Probiotics in Infectious Diseases

Part of the Emerging Infectious Diseases of the 21st Century book series (EIDC)

Probiotics are defined as dietary supplements of living microorganisms found in the normal flora with low or no pathogenicity, but with positive effects on the health of the host. A broader definition of probiotics proposed is “microbial cell preparations or components of microbial cells that have a beneficial effect on health, and well being of the host.” The term “probiotic” is derived from the Greek meaning “for life”, this strictly should be viable organisms. Commensal bacteria have coevolved with humans and the body contains tenfold as many indigenous protective microorganisms as it does eukaryotic cells. Vast numbers of microorganisms colonize the skin, mouth, gut, and all orifices without damage to the host, and some of these microorganisms protect the body from invasion by pathogens.

There is accumulating evidence that normal colonizing or resident microbial flora of the gastrointestinal tract (GI), skin, and mucosa of various orifices are necessary to maintain good health. Although these microorganisms can on occasion cause disease, mainly in the immune-compromised hosts or in the presence of indwelling foreign material, they play essential roles in maintaining the integrity of the endothelial and mucosal lining, interfere with establishment of invading pathogens, and stimulate the innate immune system. Native or resident microflora colonizes the skin, oral cavity, the GI tract, upper respiratory tract, and urogenital tract. Transient microorganisms colonize the body from the external environment and can persist if some niche is not filled with resident native flora.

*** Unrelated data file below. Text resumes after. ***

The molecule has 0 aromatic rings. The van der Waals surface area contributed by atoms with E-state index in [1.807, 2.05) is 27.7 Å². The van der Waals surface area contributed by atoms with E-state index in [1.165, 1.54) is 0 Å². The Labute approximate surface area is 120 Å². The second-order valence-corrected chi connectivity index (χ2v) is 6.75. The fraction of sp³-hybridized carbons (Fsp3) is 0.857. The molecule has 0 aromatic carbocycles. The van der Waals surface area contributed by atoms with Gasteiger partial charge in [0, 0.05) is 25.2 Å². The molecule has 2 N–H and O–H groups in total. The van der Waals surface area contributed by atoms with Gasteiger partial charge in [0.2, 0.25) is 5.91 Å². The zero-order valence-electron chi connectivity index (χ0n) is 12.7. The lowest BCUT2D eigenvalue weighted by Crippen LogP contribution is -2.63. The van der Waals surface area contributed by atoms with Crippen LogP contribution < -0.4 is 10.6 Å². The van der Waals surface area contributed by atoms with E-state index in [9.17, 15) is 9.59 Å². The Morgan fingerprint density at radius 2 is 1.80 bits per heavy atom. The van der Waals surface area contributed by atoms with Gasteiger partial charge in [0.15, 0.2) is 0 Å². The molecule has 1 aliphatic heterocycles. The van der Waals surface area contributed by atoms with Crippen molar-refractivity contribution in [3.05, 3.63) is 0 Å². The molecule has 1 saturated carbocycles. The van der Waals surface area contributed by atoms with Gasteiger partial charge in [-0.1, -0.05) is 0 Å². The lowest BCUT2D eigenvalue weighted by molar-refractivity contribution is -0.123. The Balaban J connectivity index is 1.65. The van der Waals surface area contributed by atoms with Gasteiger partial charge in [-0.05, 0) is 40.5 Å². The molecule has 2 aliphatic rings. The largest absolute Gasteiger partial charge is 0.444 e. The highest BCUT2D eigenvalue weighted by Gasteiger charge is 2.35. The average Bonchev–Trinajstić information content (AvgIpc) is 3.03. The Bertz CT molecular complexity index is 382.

Bacterial Vaginosis Bacterial Translocation Lactobacillus Strain Recurrent Urinary Tract Infection Infectious Diarrhea 
These keywords were added by machine and not by the authors. This process is experimental and the keywords may be updated as the learning algorithm improves.


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